Talks took place Aug. 17-19 between Sudan’s military government and the civilian opposition with the goal of defining new government bodies based on constitutional rule.
A massive uprising of the Sudanese people needed months of struggle to end the former military regime last spring and oust President Omar al-Bashir on April 11. Since then, a military body called the Transitional Military Council has governed Sudan.
The TMC has been negotiating with the committee speaking for the mass movement, known as the Declaration of Forces of Freedom and Change, the coalition that led the popular uprising since December 2018. These talks are expected to lead to a constitutional declaration defining the structure and composition of new governing bodies demanded by the civilian opposition.
According to the agreement’s terms, the TMC will be represented in a body called the Sovereign Council, while the civilian coalition will nominate both an interim Council of Ministers and a Legislative Council. This leaves the military in control of much of the state apparatus.
Negotiations have been especially strained since June 3 when TMC-controlled forces violently dispersed a mass sit-in demonstration in Khartoum, Sudan’s capital. The attacks caused the death of 127 people and injured about 700 protesters and others.
After talks on July 15, the Sudanese Communist Party, which had been involved in the civilian coalition, announced it would refuse participation in the transitional government. The SCP blamed this choice on the TMC’s decision to withdraw from points to which they had previously agreed.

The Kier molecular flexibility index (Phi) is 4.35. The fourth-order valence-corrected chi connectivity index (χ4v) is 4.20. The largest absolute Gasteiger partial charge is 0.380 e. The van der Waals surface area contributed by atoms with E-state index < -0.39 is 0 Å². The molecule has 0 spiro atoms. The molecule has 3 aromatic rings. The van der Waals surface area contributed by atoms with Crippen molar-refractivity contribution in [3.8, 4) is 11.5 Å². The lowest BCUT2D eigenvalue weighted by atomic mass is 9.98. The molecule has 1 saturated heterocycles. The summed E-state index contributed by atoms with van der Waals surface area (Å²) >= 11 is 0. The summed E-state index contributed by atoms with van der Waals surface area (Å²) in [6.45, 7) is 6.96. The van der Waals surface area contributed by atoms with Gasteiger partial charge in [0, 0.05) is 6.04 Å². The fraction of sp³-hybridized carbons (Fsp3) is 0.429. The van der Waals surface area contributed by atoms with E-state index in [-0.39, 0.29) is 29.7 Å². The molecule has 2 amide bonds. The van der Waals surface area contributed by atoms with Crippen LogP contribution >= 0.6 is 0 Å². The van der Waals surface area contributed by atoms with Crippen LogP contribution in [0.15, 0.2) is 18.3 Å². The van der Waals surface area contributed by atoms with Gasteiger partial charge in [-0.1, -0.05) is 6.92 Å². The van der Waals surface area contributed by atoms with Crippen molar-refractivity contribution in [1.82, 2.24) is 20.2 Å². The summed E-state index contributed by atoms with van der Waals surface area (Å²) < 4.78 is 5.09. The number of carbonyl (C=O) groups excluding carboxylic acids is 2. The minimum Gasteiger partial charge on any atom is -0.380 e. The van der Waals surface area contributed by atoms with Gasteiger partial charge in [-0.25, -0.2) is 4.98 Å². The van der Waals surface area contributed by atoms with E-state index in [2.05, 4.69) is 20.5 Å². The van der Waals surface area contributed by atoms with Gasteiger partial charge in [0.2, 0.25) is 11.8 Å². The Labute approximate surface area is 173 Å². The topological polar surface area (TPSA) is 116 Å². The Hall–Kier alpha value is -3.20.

The civilian coalition and Sudan Call—another alliance which includes armed rebels—had rejected the proposals of the TMC. In relation to the expected Constitutional Declaration, the SCP continues to call for mass mobilizations, according to statements on the SCP Facebook site.
The SCP remains concerned that the currently configured transitional government will not meet the people’s demands to withdraw Sudan’s troops from the U.S.-backed, Saudi-led war on Yemen, to withdraw from agreements with AFRICOM (the U.S. Africa Command, which is responsible for military relations with 53 African nations) or to prevent the CIA from operating in Sudan.
Further, the TMC has withdrawn from agreements that would empower civilian bodies to investigate allegations against members of the Rapid Support Forces. The people have the right to demand a security force that acts on behalf of the people and not for their own opportunistic purposes nor for the defense of imperialist interests.
Members of the SCP also express concern that the transitional government will refuse to provide measures to ensure that the people have access to bread. They say this government will fail to build organizations capable of responding to new waves of economic crises that further worsened when some areas of Sudan recently experienced deepening food shortages and extensive flooding.